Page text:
Interview with Gabriela Marie Milton #poetry #interview – Short Prose – Cupids Health


image: original cover of the magazine

Dear Readers,

Free Verse Revolution Issue II (hermes) is out. Congratulations to the contributors, and thank you to Kristiana Reed, its wonderful editor, for featuring an interview with me and two pieces of my poetic prose.

Below please find the interview. I will feature my published pieces in future posts.

Free Verse Revolution Issue II Interview with Gabriela Marie Milton

KRISTIANA: We would love for you to introduce yourself and share
when you began writing and why you decided to share your work with
others?

GABRIELA: I may have scribbled some poetry in high school, but
basically, I started writing in the period between my undergraduate
studies and my graduate ones. Now, I write poetry and short prose under
the name Gabriela Marie Milton. Three or four years ago, I published my
first poems under Gabriela M. Today, my standard introduction is: Hello
My Dear Readers, I am Gabriela Marie Milton, 2019 Author of the Year at
Spillwords Press NYC, author of Passions: Love Poems and Other Writings,
editor of MasticadoresUSA, and author of the forthcoming collection of
poems and poetic prose entitled Woman: Splendor and Sorrow to be
published by Vita Brevis Press this summer. My favorite poet is Arthur
Rimbaud. My all-time favorite novelist is Lawrence Durrell. My heart
trembles at Salvador Dali’s surrealism, and it is stolen by Chopin every
other week. To enchant some readers who may find such an introduction
boring, here is a little more about me: I love Italian food, narrow cobbled
streets, cats, and oceans. My favorite color is mauve. I was born in
Europe, and I live in the USA.
Honestly, initially it was not my decision to share my work, as intriguing
as it may sound. Yet, things happened. I will leave it at that.

KRISTIANA: How would you describe your collection, Passions: Love
Poems and Other Writings, to those new to your work?

GABRIELA: To me the collective unconscious– as conceptualized by Jung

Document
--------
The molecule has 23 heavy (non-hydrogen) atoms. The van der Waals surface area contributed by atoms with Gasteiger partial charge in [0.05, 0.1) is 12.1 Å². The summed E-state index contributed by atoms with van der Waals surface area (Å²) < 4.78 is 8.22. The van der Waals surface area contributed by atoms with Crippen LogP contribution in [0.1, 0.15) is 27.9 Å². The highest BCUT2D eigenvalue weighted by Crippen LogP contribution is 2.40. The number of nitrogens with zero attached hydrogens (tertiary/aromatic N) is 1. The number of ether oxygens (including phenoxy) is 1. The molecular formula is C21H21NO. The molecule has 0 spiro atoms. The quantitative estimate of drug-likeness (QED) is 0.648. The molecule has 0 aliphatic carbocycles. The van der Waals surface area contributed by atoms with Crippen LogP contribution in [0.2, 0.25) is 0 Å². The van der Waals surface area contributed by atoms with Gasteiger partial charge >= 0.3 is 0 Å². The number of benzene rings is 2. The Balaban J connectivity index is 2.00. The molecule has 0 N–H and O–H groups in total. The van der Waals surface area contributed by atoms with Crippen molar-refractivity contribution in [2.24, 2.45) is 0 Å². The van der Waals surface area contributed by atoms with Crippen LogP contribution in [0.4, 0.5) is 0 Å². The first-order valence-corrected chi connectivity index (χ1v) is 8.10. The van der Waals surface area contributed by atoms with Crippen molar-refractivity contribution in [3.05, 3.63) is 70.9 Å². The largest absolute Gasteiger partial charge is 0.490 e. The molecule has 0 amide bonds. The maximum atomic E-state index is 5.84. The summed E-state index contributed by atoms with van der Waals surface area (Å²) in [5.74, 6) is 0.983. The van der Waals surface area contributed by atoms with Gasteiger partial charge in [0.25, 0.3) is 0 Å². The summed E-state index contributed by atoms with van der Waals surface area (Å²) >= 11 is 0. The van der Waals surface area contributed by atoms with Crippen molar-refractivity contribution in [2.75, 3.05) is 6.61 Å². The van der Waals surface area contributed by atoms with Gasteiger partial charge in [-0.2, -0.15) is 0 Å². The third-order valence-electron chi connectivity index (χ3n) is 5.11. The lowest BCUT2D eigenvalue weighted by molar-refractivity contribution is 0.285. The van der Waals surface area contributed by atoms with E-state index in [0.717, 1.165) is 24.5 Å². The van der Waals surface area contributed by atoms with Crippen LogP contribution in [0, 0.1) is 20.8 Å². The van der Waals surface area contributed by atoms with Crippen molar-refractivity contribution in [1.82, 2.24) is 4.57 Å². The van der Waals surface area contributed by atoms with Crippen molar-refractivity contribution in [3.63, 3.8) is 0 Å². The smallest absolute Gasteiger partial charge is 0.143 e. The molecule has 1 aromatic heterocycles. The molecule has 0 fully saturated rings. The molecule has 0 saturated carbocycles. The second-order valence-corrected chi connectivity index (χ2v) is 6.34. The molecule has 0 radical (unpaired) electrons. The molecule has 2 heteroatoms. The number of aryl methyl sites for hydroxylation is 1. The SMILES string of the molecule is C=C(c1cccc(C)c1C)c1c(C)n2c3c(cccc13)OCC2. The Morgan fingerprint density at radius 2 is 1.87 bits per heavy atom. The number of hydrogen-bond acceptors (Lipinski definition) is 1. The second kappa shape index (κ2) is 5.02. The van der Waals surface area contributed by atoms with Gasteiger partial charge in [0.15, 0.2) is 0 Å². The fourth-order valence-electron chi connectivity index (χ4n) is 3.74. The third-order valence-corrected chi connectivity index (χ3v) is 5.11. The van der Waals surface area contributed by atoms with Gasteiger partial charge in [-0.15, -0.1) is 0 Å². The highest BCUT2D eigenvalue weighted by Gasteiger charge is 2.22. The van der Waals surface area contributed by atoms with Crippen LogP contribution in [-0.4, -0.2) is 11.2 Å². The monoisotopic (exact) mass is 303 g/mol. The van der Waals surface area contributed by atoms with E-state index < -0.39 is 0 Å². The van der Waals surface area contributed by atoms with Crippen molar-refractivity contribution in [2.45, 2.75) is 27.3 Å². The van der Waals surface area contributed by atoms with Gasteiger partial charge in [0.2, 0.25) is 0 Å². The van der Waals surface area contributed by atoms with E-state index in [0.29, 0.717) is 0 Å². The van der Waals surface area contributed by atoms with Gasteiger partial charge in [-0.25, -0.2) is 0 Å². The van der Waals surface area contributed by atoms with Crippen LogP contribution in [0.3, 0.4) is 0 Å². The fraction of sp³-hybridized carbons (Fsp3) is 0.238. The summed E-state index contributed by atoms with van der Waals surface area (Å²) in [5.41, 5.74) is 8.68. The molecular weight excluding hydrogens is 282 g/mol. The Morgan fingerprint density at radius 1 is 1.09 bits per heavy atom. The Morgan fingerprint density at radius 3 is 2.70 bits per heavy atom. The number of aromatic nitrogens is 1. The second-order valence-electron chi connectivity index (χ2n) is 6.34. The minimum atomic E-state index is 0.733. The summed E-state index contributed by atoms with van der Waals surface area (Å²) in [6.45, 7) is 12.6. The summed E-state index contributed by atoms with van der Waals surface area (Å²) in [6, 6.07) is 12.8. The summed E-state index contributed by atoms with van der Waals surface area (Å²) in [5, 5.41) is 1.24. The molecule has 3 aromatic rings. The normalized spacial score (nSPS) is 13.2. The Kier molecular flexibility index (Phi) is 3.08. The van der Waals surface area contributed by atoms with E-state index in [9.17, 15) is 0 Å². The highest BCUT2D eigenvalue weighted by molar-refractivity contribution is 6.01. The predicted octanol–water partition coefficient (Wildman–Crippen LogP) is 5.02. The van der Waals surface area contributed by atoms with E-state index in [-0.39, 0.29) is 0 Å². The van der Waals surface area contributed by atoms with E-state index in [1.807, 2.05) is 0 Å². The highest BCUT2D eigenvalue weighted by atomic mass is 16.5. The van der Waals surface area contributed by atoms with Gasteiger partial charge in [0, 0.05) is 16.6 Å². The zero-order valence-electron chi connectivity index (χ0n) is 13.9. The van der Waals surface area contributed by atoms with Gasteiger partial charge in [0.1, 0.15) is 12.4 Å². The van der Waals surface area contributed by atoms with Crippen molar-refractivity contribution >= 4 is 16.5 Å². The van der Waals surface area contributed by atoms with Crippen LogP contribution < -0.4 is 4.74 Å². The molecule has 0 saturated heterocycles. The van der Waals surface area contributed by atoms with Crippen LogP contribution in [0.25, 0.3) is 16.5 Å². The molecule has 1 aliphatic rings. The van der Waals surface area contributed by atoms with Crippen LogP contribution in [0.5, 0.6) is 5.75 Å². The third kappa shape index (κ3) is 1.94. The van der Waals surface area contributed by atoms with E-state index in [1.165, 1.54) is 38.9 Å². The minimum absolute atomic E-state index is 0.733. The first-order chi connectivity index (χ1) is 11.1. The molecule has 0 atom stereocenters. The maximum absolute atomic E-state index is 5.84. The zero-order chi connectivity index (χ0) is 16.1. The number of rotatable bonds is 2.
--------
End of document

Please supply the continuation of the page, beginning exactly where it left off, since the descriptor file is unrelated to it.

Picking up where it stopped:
– represents another level of existence that we, as humans, share. In
Passions I tried to penetrate that level and bring out perhaps its most
important element: memories. Passions is a book of vivid and lush images
brought to light using symbolist, surrealist, and romantic techniques. It is
a book for everyone. It is a call to immortality. It is a journey through the
corridors of our collective unconscious. I wrote Passions – like all my
other writings – almost in a trance. Passions is that which I feel, not
necessarily that which I know.
Some pieces included in Passions are influenced by Gnosticism with
which I first became acquainted by reading Umberto Eco, Jorge Luis
Borges, Lawrence Durrell, and others.
To wrap it up, Passions is what Christina Schwarz, the author of the New
York Times Bestseller “Drowning Ruth,” described as “a fantastic world
ripe with emotion.” I am deeply grateful to her for that description.

KRISTIANA: Your prose pieces often have dominant themes of love and
heartache, what draws you to romantic storytelling?

GABRIELA: Mama used to say that I am a romantic story. I, the subject,
am the same with the object (i.e. my story). The object does not exist
independent from me. Something similar to the concept of endopathy
anticipated by Dante: “he who would paint a figure, if he cannot become
that figure, cannot portray it.” Yet, when mama said what she said she
was not thinking of Dante. She was thinking of Kant’s transcendental
idealism. She made me read Kant when I was in high school. I did it with
packs of ice on my head. On every page there were about 10 to15 words
that I did not understand. It was an interesting experience to say the
least.

KRISTIANA: What are your inspirations? Are they musical, literary,
ekphrastic, or all three?

GABRIELA: Something more than all three together: the plan of the
unconscious. From there my inspiration flows like a river. In there, I find
light and darkness, the whole and its parts, sonorous images with their
unmistakable language, memories of the future and of the past, the sound
of germinating wheat, the entire world.